Living rural in the city is hip and urban – and you can, too.

Category: Birds and Wildlife (page 3 of 7)

Spring migration is underway – and it’s dangerous

The other day, I watched a documentary by New Hampshire Public Television on bird migration. I learned a few startling facts about habitat loss and other pressures that decimate bird populations. Most alarming of all was that their mortality while migrating is as high as 85%. I doubt that is due to hurricanes and low seasonal food, though these are real risks that birds have always faced. I’m sure that most are due to human activity:

  • Building and tower lights on at night throwing birds off course, exhausting and killing them. Birds migrate at night, and the light of the moon used to guide them. Now, our overlit cities and buildings misguide them.
  • Critical habitat loss on migration routes. Birds need to land and feed and stay according to the season and weather, before proceeding north (or south) again.
  • Bird strikes on power and cellular telephone infrastructure – wires and towers, and not just those of wind turbines.
  • Bird strikes on buildings, now more than ever – read Glass architecture is killing millions of migratory birds.
  • And the grand winner: Our pet and feral cats are the biggest killers by far. Do not underestimate the carnage that any sweet kitty causes. It’s not good fun. If you absolutely insist – you’re wrong, but still – on putting your cat outdoors, do it only at night, when birds are in flight. During the day they need to come down and search for food, water, and rest. They need it. The cat’s just playing. (So put a BirdBeSafe clown collar on kitty!)

In every city, Continue reading

How to give wildlife fresh, unfrozen water in winter

With the onset of truly cold weather now, with snow on the ground that sticks around, water is pretty much everywhere – in solid or powdered form. That makes it hard for our furry and feathered friends to get enough to drink. In fact, in winter, birds can suffer even more from lack of water than from lack of food. Today I’m going to show you just how easy it is to help your backyard wildlife friends get the water they need,

Don’t feel guilty that this might not have occurred to you yet. I’ve provided my house sparrows and their wild friends a wonderful backyard habitat with a pond for water (the kind of space which Rewilding can help you provide and certify for wildlife), but after November, it’s frozen. It took me years to finally give them this basic need in winter.

Until one day, I had the brilliant idea of how to do so with things I had on hand, in under 5 minutes (once all objects were located). And when you read to the bottom of this post, you’ll know why this is very timely, indeed! 

DIY Heated Watering Bowl instructions

All it requires is what you see in the cover photo (as described below): Continue reading

This is a very short and sweet curated list about attracting wildlife: 10 Cool Ways To Attract Endless Wildlife To Your Backyard! 

Here’s a list of the ideas you can find in the article (I won’t replicate the article, but I will star ⭐️ the ones I’d like to do myself, and then I’ll link to them when I’m done):

  • Build a bug and bee hotel (two versions in this article, both bigger and better than my Mason bee house)
  • Make a worm hotel – a terrarium; this isn’t an “attraction” project, but a weekend activity so that children can witness what worms do in the soil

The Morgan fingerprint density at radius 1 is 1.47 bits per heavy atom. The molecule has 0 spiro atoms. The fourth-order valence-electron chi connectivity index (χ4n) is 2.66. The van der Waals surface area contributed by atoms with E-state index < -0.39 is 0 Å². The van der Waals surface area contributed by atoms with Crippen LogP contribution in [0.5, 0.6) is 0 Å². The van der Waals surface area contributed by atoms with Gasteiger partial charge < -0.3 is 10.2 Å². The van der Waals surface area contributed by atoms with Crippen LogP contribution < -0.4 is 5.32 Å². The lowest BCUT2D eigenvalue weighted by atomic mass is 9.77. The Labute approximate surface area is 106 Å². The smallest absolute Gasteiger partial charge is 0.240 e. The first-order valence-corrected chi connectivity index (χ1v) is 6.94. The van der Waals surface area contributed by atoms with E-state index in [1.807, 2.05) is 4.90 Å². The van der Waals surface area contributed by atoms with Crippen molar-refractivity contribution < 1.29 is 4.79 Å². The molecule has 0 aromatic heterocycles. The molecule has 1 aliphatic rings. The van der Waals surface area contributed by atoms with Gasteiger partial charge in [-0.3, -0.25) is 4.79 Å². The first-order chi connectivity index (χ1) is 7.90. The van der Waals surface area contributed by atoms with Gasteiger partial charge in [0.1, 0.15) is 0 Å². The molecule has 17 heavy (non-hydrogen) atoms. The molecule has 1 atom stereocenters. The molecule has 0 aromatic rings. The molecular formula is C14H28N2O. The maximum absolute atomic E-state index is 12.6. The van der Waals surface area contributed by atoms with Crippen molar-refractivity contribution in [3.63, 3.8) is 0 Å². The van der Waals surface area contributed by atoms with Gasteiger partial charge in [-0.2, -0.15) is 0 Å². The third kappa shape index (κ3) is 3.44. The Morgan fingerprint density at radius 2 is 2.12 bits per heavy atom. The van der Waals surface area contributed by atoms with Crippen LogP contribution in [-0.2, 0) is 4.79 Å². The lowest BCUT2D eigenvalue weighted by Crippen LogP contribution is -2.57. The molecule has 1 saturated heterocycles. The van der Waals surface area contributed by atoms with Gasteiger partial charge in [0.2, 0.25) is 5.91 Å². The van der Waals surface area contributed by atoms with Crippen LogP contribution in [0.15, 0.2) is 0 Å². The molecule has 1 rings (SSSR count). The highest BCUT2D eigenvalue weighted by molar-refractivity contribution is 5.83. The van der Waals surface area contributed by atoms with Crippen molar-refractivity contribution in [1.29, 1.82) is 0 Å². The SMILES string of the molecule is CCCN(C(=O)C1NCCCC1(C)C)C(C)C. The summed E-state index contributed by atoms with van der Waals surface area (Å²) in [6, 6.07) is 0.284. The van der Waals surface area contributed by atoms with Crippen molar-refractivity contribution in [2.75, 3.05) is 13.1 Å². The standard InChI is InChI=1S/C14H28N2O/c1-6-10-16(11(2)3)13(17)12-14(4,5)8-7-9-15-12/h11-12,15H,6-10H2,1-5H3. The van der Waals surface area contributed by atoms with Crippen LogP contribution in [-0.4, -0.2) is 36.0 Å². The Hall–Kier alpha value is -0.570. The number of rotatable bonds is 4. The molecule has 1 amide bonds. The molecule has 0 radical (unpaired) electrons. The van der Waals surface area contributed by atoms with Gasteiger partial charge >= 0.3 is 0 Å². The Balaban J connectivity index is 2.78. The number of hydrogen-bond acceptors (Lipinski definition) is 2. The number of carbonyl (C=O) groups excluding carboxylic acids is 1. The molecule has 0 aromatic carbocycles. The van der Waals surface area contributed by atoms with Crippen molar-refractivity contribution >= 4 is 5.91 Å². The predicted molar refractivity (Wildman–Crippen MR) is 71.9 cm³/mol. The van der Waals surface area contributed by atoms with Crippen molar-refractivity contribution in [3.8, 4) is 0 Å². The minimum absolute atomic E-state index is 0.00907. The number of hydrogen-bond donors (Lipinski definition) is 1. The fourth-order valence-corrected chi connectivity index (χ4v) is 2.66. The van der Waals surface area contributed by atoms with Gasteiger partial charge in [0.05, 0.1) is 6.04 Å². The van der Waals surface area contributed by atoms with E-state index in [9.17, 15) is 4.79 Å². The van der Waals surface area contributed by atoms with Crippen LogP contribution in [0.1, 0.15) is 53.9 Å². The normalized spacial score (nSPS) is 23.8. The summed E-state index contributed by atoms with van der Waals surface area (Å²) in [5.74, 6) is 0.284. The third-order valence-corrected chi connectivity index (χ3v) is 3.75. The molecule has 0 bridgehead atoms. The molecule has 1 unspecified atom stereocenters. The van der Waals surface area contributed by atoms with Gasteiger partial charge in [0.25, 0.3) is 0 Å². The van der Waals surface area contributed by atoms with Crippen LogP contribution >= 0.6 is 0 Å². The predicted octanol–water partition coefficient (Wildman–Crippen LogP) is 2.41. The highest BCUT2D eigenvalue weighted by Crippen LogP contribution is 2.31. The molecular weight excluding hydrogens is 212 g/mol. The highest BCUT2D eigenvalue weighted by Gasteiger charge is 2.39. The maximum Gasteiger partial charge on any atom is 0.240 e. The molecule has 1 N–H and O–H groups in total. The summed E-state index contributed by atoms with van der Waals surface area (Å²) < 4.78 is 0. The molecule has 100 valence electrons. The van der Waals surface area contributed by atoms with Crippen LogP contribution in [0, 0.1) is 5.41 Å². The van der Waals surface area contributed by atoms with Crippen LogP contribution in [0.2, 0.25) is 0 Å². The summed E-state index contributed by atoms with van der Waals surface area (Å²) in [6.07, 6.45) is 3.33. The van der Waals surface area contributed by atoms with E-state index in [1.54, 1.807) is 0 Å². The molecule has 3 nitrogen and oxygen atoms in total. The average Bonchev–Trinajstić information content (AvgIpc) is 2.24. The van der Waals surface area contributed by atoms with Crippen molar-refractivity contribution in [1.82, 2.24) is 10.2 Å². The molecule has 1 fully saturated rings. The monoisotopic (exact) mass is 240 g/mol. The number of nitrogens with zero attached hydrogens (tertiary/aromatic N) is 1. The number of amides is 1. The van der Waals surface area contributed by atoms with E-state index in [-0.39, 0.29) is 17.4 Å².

• Make a butterfly feeder ⭐️ (I’ll do this whenever there are many butterflies around, like the painted lady eruption Montreal had in 2017)
  • Build a Colonial-style bird house ⭐️ (very ambitious!)
  • Tutorials on how to attract ladybugs (basically: do what I do, and don’t forget roses, too!), hummingbirds, or frogs to your garden (you will need proximity to wood and wetland for them to make their way to you)
  • Make a bat house ⭐️
  • Make a wine bottle bird feeder. I actually have using a cheese grater from IKEA as the dish; it drains rainwater to keep the seed dry, and the birds love it. So do the squirrels, so I rarely fill the bottle. They know how to empty it!
A little Chipping sparrow, using the feeder in June 2019

How to stop killing birds with your windows – bird crash prevention!

Window crashes, also known as bird strikes, kill millions of birds with *every* migration. You might not think it happens to you, but it does. And we can stop it.

When I was in Toronto this week, I saw a newly constructed glass building in the new West Don Lands area that used bird-friendly glass, with dots impregnated into the glass every 8-10 cm (ideally, though, it should be every 5 cm).  Birds need to see that the reflective glass is not “air to fly through,” so interruptions or obstructions in the reflected light are necessary.

The Corktown Common park was a joy to visit. It has a constructed wetland that they seeded well with native species. It has reeds, duckweed, and native water fleur-de-lys, making it a wonderful habitat for birds. I only wish it were larger, but that it is so accessible to wandering humans means they have a chance to see nature they won’t otherwise see. It whets the appetite for the real thing.

I saw a nesting red-wing blackbird that was feeding his young ones. Or, more like, I saw him arrive with food, heard the cacophony of chirps, and then saw him fly off to get more.

On the walk to the park, we also saw a lone swan nesting, or resting, by the viaduct. It was strange to see that in a “no-man’s-land” off the eastern part of downtown, but as always, it was welcome.

Though we need to carry out bird-friendly design (and leaving some places alone to be wild) everywhere, Toronto bylaws require bird crash prevention – new buildings need to have bird-friendly glass. Toronto is in the middle of a flyway. Vancouver, too, has a new standard, as reported in Canadian Wildlife Magazine:

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